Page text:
CNBC reported that “Cyberattacks now cost small companies $200,000 on average, putting many out of business”

They stated:

  • Forty-three percent of cyberattacks are aimed at small businesses, but only 14% are prepared to defend themselves, according to Accenture.
  • These incidents now cost small businesses $200,000 on average, reveals insurance carrier Hiscox, with 60% of them going out of business within six months of being victimized.
  • More than half of all small businesses suffered a breach within the last year.
  • Today it’s critical for small businesses to adopt strategies for fighting cyberthreats.

With these risks in mind, Solve Ltd. realized that small businesses need to know exactly what to do to minimize the impact cyberattacks can have on their business. Go through this checklist with your team to ensure that you have the primary bases covered:

  1. You need a firewall that is separate from your internet provider. The firewall needs to be controlled by you and your professional IT provider with secure passwords. When you rely on your internet connectivity device like a modem to protect your network, you are an easy target. In many cases, hackers can easily identify your edge connectivity device from your IP address, leaving you and your data vulnerable. A firewall that is not consistently patched based on new threats puts your business in jeopardy. In addition, make sure that your firewall rules need to be created by a professional so you can manage the traffic entering and leaving your network.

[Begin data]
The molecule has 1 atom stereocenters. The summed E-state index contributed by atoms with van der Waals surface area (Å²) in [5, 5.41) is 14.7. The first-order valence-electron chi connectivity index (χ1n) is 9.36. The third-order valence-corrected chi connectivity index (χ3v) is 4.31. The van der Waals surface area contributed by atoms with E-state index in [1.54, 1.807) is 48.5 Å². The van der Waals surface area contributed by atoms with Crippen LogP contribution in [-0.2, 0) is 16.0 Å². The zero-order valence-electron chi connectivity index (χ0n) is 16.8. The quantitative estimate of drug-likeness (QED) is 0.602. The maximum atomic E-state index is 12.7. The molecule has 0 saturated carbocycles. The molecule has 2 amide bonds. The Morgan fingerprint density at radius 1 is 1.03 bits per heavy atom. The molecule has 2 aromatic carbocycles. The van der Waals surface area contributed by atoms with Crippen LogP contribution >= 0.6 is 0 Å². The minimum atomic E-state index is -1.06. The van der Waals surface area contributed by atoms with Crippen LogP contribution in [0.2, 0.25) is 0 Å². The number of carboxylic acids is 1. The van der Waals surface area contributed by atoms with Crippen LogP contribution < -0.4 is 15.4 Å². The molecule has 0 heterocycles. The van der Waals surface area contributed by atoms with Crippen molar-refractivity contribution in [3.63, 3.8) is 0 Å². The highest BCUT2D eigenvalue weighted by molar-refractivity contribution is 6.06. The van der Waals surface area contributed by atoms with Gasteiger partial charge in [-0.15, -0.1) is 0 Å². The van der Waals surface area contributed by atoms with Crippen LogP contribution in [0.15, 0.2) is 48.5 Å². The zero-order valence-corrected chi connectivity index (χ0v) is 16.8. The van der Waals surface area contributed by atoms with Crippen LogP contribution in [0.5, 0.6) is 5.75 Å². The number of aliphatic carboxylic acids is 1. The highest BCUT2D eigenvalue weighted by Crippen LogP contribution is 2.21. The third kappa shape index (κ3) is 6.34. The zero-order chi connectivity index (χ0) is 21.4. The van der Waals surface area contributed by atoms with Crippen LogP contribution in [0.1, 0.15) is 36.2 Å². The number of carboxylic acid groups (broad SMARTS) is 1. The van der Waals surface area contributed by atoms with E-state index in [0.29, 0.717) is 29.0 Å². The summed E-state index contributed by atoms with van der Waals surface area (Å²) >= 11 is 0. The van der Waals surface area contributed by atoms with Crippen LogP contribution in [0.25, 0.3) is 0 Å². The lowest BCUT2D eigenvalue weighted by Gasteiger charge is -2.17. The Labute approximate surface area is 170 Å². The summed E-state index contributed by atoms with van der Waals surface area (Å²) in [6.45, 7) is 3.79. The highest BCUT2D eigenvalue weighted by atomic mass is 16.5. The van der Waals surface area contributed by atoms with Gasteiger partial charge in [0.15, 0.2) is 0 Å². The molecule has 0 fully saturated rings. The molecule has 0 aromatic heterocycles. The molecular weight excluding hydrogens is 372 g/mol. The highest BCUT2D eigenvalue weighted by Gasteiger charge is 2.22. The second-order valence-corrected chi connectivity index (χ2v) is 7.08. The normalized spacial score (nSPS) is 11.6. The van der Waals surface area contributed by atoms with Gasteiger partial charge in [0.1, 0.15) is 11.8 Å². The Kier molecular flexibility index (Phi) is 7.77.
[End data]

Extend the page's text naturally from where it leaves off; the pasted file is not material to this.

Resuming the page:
2. Acceptable Use Policy (AUP) is essential and accessible to your entire organization. You can’t expect your staff to follow the rules if they don’t know what they are.
  3. Training and testing. The CNBC report highlighted that it is often the staff that puts the organization at risk, not just the lack of technology. This is an easy fix but has to become part of the organization's culture. Training is not just a one-time event, threats change and people forget. Be sure to include online video learning and simulated phishing attacks to ensure that your staff is absorbing and implementing what they learn.
  4. EndPoint/Server management needs to be more than a system that patches machines and updates virus scans. Your plan needs to include manual checks to ensure that the fixes were completed.
  5. Your data backup process should include, at a minimum, a local disk backup system that can be spun up to replace a down server as well as a cloud backup that can function in the same manner. If there is a local disaster or theft, your local backup is breached and your data unretrievable. Having the cloud backup in near realtime is the easiest and fastest way to be back in business.

If you don’t have these five areas covered, expect that an attack on your business will be successful. It is not a matter of if, but when.

Questions about how to protect your data better? Let’s chat. Whether or not we decide to work together, I would be happy to share insights on where you and your company may be at risk for a cybersecurity attack or loss of data. To make scheduling easier, here is a link to my calendar https://calendly.com/rick_rudolph/15min, please pick a time that works best for you.

rrudolph@solveltd.com | 703.879.2070

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